The Squash Tree
If you squint at the picture to the right, you might be able to make out a sweet, be-capped elderly gentleman proudly showing off what appears to be a bumper crop of...what is that, exactly?
Squash. It's squash. Growing from a tree. And that's my grandfather, John Zavatto. A post-WWI immigrant from Calabria, Italy, and the happy grower of said squash, among other things.
Here's what you should be saying to yourself: "Squash doesn't grow on trees..." -- and you'd be right about that. Until the age of about 11, though, I sure thought it did.
In truth, it was an old, dead pear tree up which my grandfather trained his vines to grow and wrap and spread, so by the thick of summer they'd drip from the branches as if it were the most natural thing for a tree to sprout squash instead of leaves. I liked believing this, in that way when, as a child, you easily accept all kinds of myth as plain, irrefutable fact. It was a strange, unsettling kind of let-down when, several years after he'd died, my Aunt Iris stifled a laugh and let me in on the truth. It was...disorienting.
In my family, though, this was a little bit of a theme. Half-pieces of information, stories not told, things lost from the Old Country to the New. Calabria wasn't such a nice place to live when my grandparents and my aunts Iris and Phyllis left it in the early twentieth century. Being an Italian immigrant in America then was none too easy, either. Like many others who came over, my family just wanted to fit in; to feel like they were part of something. That they were home. Born here, my dad and his brother, Frank, don't speak Italian. We didn't do fish on Christmas Eve. We didn't do Calabrese hot peppers. We didn't call our aunts "zia" and our uncles "zio." Whatever few things we did do seem to have died off, year by year, generation by generation, until finally, three generations later, we fit in just perfectly.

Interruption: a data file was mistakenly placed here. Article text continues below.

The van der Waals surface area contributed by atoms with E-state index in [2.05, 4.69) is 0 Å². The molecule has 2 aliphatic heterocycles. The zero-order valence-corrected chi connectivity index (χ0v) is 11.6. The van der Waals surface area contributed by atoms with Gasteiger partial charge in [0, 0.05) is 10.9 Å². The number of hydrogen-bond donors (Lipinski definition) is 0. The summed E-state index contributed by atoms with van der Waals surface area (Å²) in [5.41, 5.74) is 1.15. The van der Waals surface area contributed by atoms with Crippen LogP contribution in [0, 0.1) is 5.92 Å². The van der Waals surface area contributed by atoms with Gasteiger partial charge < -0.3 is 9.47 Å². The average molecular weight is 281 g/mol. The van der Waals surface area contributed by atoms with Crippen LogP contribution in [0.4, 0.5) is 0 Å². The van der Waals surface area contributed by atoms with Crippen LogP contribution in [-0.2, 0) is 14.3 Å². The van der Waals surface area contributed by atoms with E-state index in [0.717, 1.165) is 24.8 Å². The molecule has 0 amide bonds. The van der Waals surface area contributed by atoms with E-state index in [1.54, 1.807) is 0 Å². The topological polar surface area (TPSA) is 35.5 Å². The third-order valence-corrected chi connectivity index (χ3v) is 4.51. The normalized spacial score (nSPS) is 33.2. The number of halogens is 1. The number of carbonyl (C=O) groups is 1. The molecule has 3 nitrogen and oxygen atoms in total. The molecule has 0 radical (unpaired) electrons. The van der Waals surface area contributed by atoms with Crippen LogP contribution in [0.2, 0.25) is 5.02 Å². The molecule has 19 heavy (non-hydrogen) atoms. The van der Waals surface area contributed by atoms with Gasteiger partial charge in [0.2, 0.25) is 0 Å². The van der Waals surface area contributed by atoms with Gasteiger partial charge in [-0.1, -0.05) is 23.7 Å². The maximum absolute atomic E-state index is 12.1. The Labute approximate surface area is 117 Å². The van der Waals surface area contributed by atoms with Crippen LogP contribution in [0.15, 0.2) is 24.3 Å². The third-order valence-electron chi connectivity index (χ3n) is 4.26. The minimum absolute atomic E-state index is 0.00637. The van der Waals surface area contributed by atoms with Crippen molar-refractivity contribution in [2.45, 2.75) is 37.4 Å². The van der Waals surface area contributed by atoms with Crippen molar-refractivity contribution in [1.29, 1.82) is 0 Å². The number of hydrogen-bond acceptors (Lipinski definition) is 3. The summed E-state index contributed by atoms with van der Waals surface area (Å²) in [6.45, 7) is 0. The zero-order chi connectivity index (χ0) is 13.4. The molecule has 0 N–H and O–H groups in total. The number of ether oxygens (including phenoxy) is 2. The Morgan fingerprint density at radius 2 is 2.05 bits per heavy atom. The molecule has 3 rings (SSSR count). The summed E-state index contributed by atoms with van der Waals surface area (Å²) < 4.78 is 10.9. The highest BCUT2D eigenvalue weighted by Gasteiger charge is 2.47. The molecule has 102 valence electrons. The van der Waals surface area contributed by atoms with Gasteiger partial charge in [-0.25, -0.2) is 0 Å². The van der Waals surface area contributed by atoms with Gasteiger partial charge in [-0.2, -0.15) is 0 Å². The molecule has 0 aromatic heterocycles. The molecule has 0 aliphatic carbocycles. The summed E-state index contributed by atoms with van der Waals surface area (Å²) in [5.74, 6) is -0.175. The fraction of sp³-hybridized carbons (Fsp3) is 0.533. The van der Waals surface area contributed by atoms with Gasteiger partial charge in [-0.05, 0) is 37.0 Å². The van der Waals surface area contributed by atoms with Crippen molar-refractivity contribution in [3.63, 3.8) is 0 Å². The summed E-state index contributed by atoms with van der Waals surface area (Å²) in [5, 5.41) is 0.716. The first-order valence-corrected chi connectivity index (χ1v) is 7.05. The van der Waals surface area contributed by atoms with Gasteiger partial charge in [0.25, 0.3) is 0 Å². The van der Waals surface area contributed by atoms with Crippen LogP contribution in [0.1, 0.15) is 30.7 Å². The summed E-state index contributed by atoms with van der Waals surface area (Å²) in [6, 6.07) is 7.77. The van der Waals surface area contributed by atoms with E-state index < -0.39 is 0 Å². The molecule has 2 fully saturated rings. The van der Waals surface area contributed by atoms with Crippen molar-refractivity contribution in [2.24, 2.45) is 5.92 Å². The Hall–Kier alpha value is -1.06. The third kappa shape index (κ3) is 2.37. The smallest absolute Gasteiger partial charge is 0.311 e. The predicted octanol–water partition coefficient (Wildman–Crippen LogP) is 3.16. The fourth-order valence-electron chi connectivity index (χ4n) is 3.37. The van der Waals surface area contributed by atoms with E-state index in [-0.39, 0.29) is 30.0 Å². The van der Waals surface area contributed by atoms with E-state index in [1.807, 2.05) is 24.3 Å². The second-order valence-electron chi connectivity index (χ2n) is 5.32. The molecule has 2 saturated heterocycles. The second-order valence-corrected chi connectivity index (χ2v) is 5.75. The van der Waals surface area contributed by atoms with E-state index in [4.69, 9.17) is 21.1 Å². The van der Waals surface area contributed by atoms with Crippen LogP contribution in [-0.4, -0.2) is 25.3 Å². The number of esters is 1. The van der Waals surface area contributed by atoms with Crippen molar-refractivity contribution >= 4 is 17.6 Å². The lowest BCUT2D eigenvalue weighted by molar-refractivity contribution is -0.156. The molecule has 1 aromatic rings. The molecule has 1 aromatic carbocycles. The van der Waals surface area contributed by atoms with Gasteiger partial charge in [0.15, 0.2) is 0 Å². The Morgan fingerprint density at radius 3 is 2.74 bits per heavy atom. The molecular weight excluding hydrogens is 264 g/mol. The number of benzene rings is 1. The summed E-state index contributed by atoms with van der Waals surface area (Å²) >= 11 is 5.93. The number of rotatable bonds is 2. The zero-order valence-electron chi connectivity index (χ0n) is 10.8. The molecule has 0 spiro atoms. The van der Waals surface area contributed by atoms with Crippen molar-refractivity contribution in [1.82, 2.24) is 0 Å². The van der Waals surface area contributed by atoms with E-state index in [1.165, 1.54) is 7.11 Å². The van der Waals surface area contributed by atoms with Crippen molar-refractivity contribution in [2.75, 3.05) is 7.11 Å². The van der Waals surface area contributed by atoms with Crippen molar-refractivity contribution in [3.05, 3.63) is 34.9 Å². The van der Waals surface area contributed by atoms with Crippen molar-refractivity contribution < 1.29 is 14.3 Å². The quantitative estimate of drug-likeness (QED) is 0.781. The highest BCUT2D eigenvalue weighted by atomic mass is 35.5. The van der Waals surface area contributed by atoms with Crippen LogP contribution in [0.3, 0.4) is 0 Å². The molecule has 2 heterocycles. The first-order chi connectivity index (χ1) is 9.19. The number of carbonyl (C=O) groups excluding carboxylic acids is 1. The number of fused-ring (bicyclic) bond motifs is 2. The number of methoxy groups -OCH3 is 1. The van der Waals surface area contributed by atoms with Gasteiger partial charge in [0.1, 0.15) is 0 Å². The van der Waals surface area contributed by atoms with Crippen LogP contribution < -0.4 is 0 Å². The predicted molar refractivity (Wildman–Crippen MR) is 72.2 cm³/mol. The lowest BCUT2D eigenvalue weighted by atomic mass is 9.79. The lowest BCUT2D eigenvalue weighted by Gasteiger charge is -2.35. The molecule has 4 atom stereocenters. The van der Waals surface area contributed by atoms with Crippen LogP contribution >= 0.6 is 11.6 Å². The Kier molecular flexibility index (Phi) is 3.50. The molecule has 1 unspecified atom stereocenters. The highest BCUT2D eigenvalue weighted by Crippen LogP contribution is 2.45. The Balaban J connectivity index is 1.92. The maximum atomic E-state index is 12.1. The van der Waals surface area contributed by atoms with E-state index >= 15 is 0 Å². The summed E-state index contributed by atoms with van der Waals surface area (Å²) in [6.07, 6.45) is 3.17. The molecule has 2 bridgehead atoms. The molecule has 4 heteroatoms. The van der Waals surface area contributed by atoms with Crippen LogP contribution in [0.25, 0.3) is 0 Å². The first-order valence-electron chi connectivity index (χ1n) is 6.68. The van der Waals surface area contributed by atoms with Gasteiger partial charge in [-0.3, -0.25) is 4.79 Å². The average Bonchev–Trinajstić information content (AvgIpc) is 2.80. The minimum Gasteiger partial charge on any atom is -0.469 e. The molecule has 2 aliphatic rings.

My sisters and I grew up on pork-chop casseroles, English-muffin pizzas, Fluffenutter sandwiches, and Hungry Man dinners when dad worked late. When he didn't, we ate in the style of the best middle American families--prime steak, roasted chicken, loin lamb chops with mint jelly. And even though my dad was a butcher, no organ meats darkened our plates. The most Italian we got was meatballs made by my Irish mother (very good ones, to her credit), crusty bread with every meal, and Good Seasons Italian dressing on the salad.
And then I married my husband.
His parents are off-the-boat Southern Italians whose thick-accented English is all but indiscernable on phone messages. They have a picture of the Last Supper over the large dining table, which sits in the kitchen, in as close proximity to the stove as possible. Food is the central nervous system upon which my mother- and father-in-law exist. It's the thing that seems to help them hold so tightly to who they were and who they are, sometimes frustratingly so. They have introduced me to things I never ate; never heard of; never knew I should have.
Fun as all this was, it also felt eerily like the squash tree all over again; like I'd been duped, had missed something, been left out. But as the years wore on and I left my old job to become what I am now--a food writer--something changed. It's made me think that maybe this was how I could find the way back. Like someone handed me a compass that lead me straight into the kitchen.
That's what this is. Stories of mining the past through the portal of a refrigerator, a stove, a garden, a bottle, a pantry, a dinner table. Instead of feeling lost, I'm letting hunger be my map. And so, here we go...